For a look back at preparing for week one, click here.

12 thoughts on “Kickass Grandparenting: Out of Business (sort of)

  1. I had to come back to this a second time before commenting because there was so much to love in this post. Ending all this with an exclamation point (you did!), the gift of witnessing growth and change, overcoming or at least abiding by the challenges, even cleaning up as a therapeutic activity, and how the pandemic will be marked forever for you and them by this experience. I’m sure you truly made a difference in your family’s lives, and were changed by it as well. Thank you for sharing all this. — Nancy

    Liked by 2 people

    1. This made me cry. Again. I never plan a post, other than maybe the topic or the beginning place. It’s pretty much stream of consciousness from there. It’s so nice to know it actually makes sense, and has themes! Thank you, Nancy.

      Liked by 2 people

  2. They will remember. In their minds, images and values and ways in the woods and a sense they should “ask Gigi” about this or that. In their hearts a love of things you love, the color in the downstairs apartment, a whimsy for arranging, hugs and smells of rain and cookies, and a connection to you and to place that is in their core being. Especially to you, their Gigi. Carry on, notice what’s next. Thank you for sharing the journey, make them a book of photos and blog posts for sharing when they are much older. Capture their sayings and quotes. Legacy indeed, and love.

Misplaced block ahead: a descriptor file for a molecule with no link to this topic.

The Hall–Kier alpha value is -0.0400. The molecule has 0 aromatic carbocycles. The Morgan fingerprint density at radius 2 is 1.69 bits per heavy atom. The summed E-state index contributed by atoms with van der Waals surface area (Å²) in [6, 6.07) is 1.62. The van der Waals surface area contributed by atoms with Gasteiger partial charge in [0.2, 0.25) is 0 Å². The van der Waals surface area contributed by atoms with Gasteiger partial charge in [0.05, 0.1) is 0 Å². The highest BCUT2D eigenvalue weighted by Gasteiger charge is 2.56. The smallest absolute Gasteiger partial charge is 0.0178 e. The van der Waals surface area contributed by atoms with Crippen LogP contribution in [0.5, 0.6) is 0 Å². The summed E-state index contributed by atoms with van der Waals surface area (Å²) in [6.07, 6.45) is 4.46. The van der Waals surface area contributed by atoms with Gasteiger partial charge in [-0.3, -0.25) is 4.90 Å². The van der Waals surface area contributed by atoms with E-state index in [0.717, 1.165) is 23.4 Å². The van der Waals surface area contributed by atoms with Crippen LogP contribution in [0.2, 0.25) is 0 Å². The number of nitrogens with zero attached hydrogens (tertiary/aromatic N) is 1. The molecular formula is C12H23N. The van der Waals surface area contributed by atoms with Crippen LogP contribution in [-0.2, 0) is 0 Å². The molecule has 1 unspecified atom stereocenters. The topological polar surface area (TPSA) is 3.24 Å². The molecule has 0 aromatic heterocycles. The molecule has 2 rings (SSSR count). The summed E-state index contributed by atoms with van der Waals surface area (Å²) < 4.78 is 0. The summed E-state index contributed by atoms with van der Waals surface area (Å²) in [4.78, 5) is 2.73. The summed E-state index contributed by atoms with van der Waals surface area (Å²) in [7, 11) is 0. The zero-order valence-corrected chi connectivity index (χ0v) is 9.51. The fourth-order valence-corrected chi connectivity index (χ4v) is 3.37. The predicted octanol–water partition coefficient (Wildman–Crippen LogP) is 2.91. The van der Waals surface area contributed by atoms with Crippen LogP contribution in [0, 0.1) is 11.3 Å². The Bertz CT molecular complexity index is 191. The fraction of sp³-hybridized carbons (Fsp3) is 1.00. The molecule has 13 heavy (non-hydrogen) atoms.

Liked by 2 people

    1. Thank you, Christina. Such lovely words, my friend. Thank you for being there with me in the muddle; it has meant so much to me. Yes, a book of blog posts. Great idea. Another project! 😬 Perhaps I’ll call it, “We Have Capable Hands.”

      Liked by 1 person

  3. I recently posed a question in a blog post about how we would want to be remembered. It occurs to me now that it is our legacy I was really asking about. Since I’ve known you there has been the closing of one circle and the opening of another. This chapter may be ending but this beautiful story will continue. (And with caution we assume the TofES is over) It probably sounds silly for me to say how proud I am of you. But I am. Grateful to know you. Thanks for writing down the story ♡

    Liked by 2 people

    1. There have indeed been many closings and openings in our lives—yours too. Legacy, the idea of legacy, is an interesting explore. Indeed on the assumption. Schools could close again at the drop of a hat. And thank you so much, my friend.


  4. Excellent job of capturing the reality, the emotion, the incompleteness, and the legacy of this time, Gretchen! Your words and photos bring us right there with you. Be well in the silence and the feelings of an extraordinary job well done! Ann


    Liked by 1 person

  5. Gretchen, when you began this commentary on “Kickass Grandparenting” I wrote to you about my paternal grandmother who inherited five young granddaughters when her eldest died of an abcessed tooth. She “kept” the two oldest and saw that the other three were taken care of by relatives. I never met this grandmother but your life has introduced me to her. Thank you.

    Liked by 1 person